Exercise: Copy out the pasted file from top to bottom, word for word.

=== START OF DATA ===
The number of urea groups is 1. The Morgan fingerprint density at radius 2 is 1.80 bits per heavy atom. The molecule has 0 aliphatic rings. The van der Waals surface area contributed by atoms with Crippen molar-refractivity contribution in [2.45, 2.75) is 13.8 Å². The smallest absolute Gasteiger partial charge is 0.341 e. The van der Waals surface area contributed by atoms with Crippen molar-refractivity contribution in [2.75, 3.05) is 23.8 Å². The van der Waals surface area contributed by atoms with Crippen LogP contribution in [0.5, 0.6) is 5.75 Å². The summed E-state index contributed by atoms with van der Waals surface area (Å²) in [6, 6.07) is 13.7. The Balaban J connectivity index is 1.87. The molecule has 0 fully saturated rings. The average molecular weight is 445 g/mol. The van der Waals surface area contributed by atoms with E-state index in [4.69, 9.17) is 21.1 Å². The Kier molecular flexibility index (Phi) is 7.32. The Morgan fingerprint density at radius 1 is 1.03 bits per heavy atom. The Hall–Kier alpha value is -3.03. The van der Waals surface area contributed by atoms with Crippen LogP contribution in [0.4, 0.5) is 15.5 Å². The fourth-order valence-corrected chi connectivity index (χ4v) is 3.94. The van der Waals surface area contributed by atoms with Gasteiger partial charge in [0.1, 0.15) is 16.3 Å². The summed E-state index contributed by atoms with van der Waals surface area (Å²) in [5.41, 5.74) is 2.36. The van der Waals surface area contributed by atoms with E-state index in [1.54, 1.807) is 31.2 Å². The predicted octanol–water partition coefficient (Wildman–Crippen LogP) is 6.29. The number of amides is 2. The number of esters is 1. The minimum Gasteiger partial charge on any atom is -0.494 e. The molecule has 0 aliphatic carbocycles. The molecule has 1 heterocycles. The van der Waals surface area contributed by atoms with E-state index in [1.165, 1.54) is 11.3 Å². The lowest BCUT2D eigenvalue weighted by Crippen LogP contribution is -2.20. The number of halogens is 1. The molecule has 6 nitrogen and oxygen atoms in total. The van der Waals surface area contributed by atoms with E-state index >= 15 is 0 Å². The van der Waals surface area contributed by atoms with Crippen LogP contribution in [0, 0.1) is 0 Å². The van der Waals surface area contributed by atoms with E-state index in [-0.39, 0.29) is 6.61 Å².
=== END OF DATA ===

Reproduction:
The number of urea groups is 1. The Morgan fingerprint density at radius 2 is 1.80 bits per heavy atom. The molecule has 0 aliphatic rings. The van der Waals surface area contributed by atoms with Crippen molar-refractivity contribution in [2.45, 2.75) is 13.8 Å². The smallest absolute Gasteiger partial charge is 0.341 e. The van der Waals surface area contributed by atoms with Crippen molar-refractivity contribution in [2.75, 3.05) is 23.8 Å². The van der Waals surface area contributed by atoms with Crippen LogP contribution in [0.5, 0.6) is 5.75 Å². The summed E-state index contributed by atoms with van der Waals surface area (Å²) in [6, 6.07) is 13.7. The Balaban J connectivity index is 1.87. The molecule has 0 fully saturated rings. The average molecular weight is 445 g/mol. The van der Waals surface area contributed by atoms with E-state index in [4.69, 9.17) is 21.1 Å². The Kier molecular flexibility index (Phi) is 7.32. The Morgan fingerprint density at radius 1 is 1.03 bits per heavy atom. The Hall–Kier alpha value is -3.03. The van der Waals surface area contributed by atoms with Crippen LogP contribution in [0.4, 0.5) is 15.5 Å². The fourth-order valence-corrected chi connectivity index (χ4v) is 3.94. The van der Waals surface area contributed by atoms with Gasteiger partial charge in [0.1, 0.15) is 16.3 Å². The summed E-state index contributed by atoms with van der Waals surface area (Å²) in [5.41, 5.74) is 2.36. The van der Waals surface area contributed by atoms with E-state index in [1.54, 1.807) is 31.2 Å². The predicted octanol–water partition coefficient (Wildman–Crippen LogP) is 6.29. The number of amides is 2. The number of esters is 1. The minimum Gasteiger partial charge on any atom is -0.494 e. The molecule has 0 aliphatic carbocycles. The molecule has 1 heterocycles. The van der Waals surface area contributed by atoms with E-state index in [1.165, 1.54) is 11.3 Å². The lowest BCUT2D eigenvalue weighted by Crippen LogP contribution is -2.20. The number of halogens is 1. The molecule has 6 nitrogen and oxygen atoms in total. The van der Waals surface area contributed by atoms with E-state index >= 15 is 0 Å². The van der Waals surface area contributed by atoms with Crippen LogP contribution in [0, 0.1) is 0 Å². The van der Waals surface area contributed by atoms with E-state index in [-0.39, 0.29) is 6.61 Å².